Therefore, the people force Moishe to live as an outcast because of the truth he presents to them. In order to (temporarily) continue with a sense of normalcy, they cannot listen to the claims Moishe makes, which have a high likelihood of truth, based on all evidence that the people of Sighet are presented with.

This is one example of the need of people to preserve themselves in the midst of others suffering, but others will follow. Although there are moments of goodness where we also see the self-sacrifice of others (such as the French girl who gives Elie bread in the camp), the overwhelming evidence of human nature focuses on a need to preserve oneself, often at the expense of others.

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Virtually every scene in Eliezer's memoir describes the darker side of humanity as Elie vividly describes his horrific experience during the Holocaust. One of the darkest scenes of the novel is when Elie and the Jewish prisoners witness the young, innocent-looking pipel hang from the gallows after the Dutch Oberkapo was found with a stash of weapons. Elie mentions that the young pipel was too light and remained alive for a half an hour as he hanged from the gallows. The scene of the young pipel hanging is extremely tragic and portrays the darker side of humanity. Elie even says that several prisoners began questioning God as they watched the young boy hang. Another scene that depicts the darker side of humanity is when Elie realizes that Rabbi Eliahu's son purposely ran faster during their evacuation in order to leave his father behind. Elie also witnesses a son brutally beat his father over a piece of bread.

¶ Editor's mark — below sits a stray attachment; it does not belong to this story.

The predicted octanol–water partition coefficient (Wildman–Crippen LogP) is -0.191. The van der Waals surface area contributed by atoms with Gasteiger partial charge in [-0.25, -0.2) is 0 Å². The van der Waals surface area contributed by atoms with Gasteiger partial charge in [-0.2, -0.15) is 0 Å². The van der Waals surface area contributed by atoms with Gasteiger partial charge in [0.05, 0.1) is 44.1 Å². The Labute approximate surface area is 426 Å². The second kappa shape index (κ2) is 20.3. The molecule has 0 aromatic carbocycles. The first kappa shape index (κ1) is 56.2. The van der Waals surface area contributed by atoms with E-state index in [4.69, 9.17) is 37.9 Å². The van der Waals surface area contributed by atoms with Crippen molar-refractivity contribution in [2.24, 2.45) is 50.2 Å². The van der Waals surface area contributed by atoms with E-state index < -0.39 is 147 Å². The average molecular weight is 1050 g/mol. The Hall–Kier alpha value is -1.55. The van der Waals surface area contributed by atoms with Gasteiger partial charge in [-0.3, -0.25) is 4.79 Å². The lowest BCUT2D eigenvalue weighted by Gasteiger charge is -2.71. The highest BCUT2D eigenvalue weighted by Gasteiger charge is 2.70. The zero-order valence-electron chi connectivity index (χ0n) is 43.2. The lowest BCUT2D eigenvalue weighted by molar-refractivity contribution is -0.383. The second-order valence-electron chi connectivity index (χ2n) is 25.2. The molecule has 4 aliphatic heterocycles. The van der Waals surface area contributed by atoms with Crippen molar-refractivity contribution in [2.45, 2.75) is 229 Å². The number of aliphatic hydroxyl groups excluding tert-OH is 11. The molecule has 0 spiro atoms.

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I think that one of the circumstances in the memoir that allows for the darker side of human nature to emerge is how the bonds between individuals are shown to dissipate in the name of survival.  This is seen throughout the narrative, where children, such as Madame Schachter's child, do nothing when their parents are being abused so as to make their lives easier.  When the boy on the train steals bread from his father so he can eat, only to see his father beaten to death, it is an example of how the darker side of human nature emerges in the memoir.  This is also seen in Eliezer's narrative, as he backs away from helping his father so as to ensure his own survival.  Eliezer's father continues to call out to him at the very end, but Eliezer remains silent, hoping his father will become silent, even if it means his death.  The memoir does not seek to glorify Eliezer, as it presents a realistic and brutal approach to how the Holocaust's horror was to sever the bonds that exist between individuals.  In doing so, it reveals a darker side of human nature.